What do you think about the introduction of what is arguably the most important PvE development in WotLK, the 10/25 man raidzones?
I think it's a great idea. I take as given that it will require fewer man-hours to convert a 25-man zone to a 10-man version than it would to create a whole new zone from scratch. Thus, having two versions of each zone might mean that instead of getting 4 25-mans and 3 10-mans, we get 6 raid zones that have both versions. And thus everyone gets more content to enjoy within their preferred playstyle. People who mainly do 10-man raids will get twice as many zones to experience, and people who mainly do 25-mans will have extra zones too, while also being able to enjoy a more varied 10-man playstyle during downtime and on alts and such.
The only caveat for me is that I feel that the highest-tier zone at a given time should start off as a 25-man-only experience and then have the 10-man version unlocked once the zone is defeated on a server, or once a given amount of time passes, whichever comes first. To use a contemporary example, I think it would have cheapened the overall experience of Sunwell-25 if while we'd been wiping for hours on M'uru we were going in on weekends and steamrolling through K'J in the 10-man version in a couple of hours. It would have diminished the sense of exploration and achievement at clearing the zone. I do feel that 10-man-only players should get to experience the same lore and ultimately see the same content, but I don't think that the easier alternative should be available right away. It'll just get cleared right away by overgeared high-end raiders anyway, and kind of like using a cheat code to skip through a regular video game, I think that it would diminish the experience for all involved.
What do you think about the often debated topic of the PTR's? The instances that haven't been tested on the PTR, were the buggiest. worst tuned, borderline catastrophic ones in the past. Yet this time M'uru and Kil'jaeden were near perfect without much (or any) PTR testing. What do you think about PTR testing spoiling all the surprises, boss mechanics, new content not to mention the pve race for first kills? (best example being the first day of live SWP resulting in 3 dead bosses) Do you see any alternatives to the PTR process, or is it a necessary evil that we have to endure for bug free and well tuned content?
I was pretty happy with how Sunwell PTR went. Blizzard got Kalecgos just about right from the start, but fights like Brutallus and Felmyst underwent fundamental mechanics changes and heavy rebalancing solely as a result of their PTR exposure. M'uru and K'J, as you note, did turn out great without that PTR exposure, though. Really, my answer is just a pragmatic one: I want well-tuned bosses. If Blizzard can do that totally internally, then they should, and that'd be ideal. But if they can't, and in some cases I think past history indicates that they can't always do that, then PTR is a necessary evil. I'd much rather have PTR cycles than C'Thun v1.0, or having a Brutallus and Felmyst that everyone one-shots and laughs about. I think that the way Blizzard handled this PTR was good, also, the way they disabled bosses once they were satisfied with them, so that it really became more about intensive testing/retuning and less of a chance for guilds to spend hours "practicing" for free.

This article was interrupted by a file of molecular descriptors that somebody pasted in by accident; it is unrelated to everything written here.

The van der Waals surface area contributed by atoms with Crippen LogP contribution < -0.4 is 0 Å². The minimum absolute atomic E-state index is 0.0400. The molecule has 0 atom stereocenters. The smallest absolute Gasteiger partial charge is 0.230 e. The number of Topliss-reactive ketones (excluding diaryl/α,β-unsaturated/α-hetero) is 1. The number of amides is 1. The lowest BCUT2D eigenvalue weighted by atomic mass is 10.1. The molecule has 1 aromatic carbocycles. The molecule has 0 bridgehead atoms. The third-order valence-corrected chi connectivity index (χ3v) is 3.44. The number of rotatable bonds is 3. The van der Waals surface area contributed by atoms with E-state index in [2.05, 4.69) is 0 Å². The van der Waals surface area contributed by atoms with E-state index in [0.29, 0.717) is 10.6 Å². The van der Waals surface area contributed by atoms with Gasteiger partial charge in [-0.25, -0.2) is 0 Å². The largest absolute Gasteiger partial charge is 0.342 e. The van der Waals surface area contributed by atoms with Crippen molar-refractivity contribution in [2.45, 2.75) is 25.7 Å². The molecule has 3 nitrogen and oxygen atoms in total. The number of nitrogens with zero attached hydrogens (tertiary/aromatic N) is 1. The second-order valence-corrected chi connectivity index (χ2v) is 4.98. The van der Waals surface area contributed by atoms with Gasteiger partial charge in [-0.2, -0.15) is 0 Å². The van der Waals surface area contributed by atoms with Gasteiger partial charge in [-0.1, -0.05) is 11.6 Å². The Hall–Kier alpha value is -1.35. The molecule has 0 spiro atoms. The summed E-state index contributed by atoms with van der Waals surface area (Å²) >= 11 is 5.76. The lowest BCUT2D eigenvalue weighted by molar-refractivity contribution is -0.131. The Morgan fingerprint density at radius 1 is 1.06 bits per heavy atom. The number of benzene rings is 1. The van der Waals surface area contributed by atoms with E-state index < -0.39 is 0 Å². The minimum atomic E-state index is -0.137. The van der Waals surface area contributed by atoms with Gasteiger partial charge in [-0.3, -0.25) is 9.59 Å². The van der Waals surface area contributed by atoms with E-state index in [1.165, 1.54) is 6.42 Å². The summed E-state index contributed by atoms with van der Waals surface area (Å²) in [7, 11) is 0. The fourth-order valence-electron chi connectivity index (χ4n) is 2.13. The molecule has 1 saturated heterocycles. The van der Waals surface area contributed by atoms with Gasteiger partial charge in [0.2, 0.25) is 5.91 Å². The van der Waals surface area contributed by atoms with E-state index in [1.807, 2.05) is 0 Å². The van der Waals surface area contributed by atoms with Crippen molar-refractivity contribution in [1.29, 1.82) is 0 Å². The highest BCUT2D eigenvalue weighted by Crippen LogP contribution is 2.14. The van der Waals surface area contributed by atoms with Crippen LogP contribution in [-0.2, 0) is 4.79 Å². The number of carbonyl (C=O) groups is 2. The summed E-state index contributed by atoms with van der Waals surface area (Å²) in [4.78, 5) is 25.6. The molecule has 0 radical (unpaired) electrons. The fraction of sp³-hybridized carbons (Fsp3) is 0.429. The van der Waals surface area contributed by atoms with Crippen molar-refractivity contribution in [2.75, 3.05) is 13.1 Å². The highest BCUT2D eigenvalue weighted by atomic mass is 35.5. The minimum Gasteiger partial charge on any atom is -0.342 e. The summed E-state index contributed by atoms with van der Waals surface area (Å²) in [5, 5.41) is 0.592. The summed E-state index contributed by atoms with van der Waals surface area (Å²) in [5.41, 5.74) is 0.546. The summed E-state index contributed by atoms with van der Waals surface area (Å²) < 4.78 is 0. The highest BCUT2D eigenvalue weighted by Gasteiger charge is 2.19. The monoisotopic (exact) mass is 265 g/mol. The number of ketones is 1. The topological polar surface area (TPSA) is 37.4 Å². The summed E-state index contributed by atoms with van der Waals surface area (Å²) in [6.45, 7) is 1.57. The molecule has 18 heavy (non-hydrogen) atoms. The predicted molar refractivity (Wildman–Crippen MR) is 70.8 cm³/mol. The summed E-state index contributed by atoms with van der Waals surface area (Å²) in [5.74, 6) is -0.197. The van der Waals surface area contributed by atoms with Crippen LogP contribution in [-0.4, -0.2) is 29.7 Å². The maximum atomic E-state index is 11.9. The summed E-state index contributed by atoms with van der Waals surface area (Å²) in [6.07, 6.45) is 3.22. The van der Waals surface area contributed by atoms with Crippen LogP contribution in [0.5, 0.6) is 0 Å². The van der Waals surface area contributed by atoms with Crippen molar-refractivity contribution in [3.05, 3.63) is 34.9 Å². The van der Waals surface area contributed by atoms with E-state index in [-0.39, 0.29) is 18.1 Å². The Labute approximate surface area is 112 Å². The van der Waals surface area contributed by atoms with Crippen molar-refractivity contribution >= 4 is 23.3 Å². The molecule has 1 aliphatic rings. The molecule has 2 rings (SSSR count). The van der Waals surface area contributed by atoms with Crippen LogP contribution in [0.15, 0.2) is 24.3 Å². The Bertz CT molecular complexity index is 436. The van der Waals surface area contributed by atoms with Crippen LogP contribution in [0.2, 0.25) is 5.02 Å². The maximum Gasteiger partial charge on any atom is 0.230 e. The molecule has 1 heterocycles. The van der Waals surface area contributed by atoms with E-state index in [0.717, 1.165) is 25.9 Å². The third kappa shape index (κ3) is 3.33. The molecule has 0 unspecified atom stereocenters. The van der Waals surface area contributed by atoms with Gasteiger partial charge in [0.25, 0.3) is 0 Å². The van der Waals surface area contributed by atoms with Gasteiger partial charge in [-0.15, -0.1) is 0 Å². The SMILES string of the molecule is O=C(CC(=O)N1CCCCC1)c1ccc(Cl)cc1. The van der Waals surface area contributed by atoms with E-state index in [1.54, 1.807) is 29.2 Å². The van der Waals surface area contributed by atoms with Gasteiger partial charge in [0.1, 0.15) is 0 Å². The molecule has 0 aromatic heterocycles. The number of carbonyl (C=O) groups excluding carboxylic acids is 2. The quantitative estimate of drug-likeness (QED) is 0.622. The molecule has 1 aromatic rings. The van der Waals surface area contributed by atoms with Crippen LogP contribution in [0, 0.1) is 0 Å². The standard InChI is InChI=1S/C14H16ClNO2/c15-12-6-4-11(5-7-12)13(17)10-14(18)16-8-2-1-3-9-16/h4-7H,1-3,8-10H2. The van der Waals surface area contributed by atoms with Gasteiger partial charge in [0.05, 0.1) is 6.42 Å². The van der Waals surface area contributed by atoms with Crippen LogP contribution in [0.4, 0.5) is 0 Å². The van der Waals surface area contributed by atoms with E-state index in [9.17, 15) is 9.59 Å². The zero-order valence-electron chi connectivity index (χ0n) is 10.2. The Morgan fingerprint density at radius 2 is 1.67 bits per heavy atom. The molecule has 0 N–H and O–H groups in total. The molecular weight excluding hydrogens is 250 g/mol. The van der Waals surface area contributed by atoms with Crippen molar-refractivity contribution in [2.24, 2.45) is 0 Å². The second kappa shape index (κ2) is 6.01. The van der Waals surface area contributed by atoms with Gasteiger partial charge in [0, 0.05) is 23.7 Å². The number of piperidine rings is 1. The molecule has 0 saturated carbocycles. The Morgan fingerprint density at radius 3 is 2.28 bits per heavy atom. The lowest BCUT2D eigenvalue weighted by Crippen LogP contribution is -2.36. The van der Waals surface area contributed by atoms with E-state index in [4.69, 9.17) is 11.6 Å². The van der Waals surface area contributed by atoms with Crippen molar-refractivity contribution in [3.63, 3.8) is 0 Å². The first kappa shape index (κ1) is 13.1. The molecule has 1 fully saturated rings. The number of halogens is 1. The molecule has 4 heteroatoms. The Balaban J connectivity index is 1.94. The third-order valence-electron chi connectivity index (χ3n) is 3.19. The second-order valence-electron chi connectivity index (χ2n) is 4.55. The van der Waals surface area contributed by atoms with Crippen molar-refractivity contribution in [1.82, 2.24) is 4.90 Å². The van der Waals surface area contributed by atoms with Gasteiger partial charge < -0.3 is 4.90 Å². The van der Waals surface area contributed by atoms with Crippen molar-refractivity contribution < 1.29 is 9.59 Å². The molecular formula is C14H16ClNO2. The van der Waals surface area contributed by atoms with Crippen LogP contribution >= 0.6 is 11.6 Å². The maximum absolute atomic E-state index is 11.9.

What are the biggest problems/shortcomings of WoW at the moment? What are the problems, in your opinion that must be fixed with the new expansion?
That's a tough question. I think a lot of the major problems lingering from vanilla WoW were solved in TBC. I think Blizzard really needs to take a fresh look at how they do endgame itemization for parallel gameplay paths, including PvP along with questing/5-mans and raiding. The simple fact of the matter is that items are all that matters in terms of character progression and character differentiation in this game.
We're going to buy WotLK, and in a couple of weeks (or months, depending on playtime) we'll be level 80. During that period, we'll go through tons of different zones and get new skills and talents, and fundamentally improve our characters at a shocking rate. One month into the expansion we'll be able to go back to any TBC content and find it largely trivialized, most likely. But then we'll have another year, or two years, ahead of us, where the only thing we can do to our characters is to gather new items. That's it. There are no Alternate Advancement points like Everquest, or other means of progression. It's just items. And when Blizzard "gives away" (relatively speaking) a tier X+3 item to someone in tier X gear, they're basically invalidating a portion of their tier X+1 and X+2 content. Items aren't just "loot" -- remember, they are the only method of progressing your character. To use leveling as an analogy, large skips in item progression are like giving level 62 players a quest that lets them skip to level 67 upon its completion. Players might appreciate such a quest, but its existence would by definition obsolete most of the level 63-66 content. I have some ideas for what a comprehensive itemization scheme might look like, but that'd be a small treatise rather than a response to an interview question.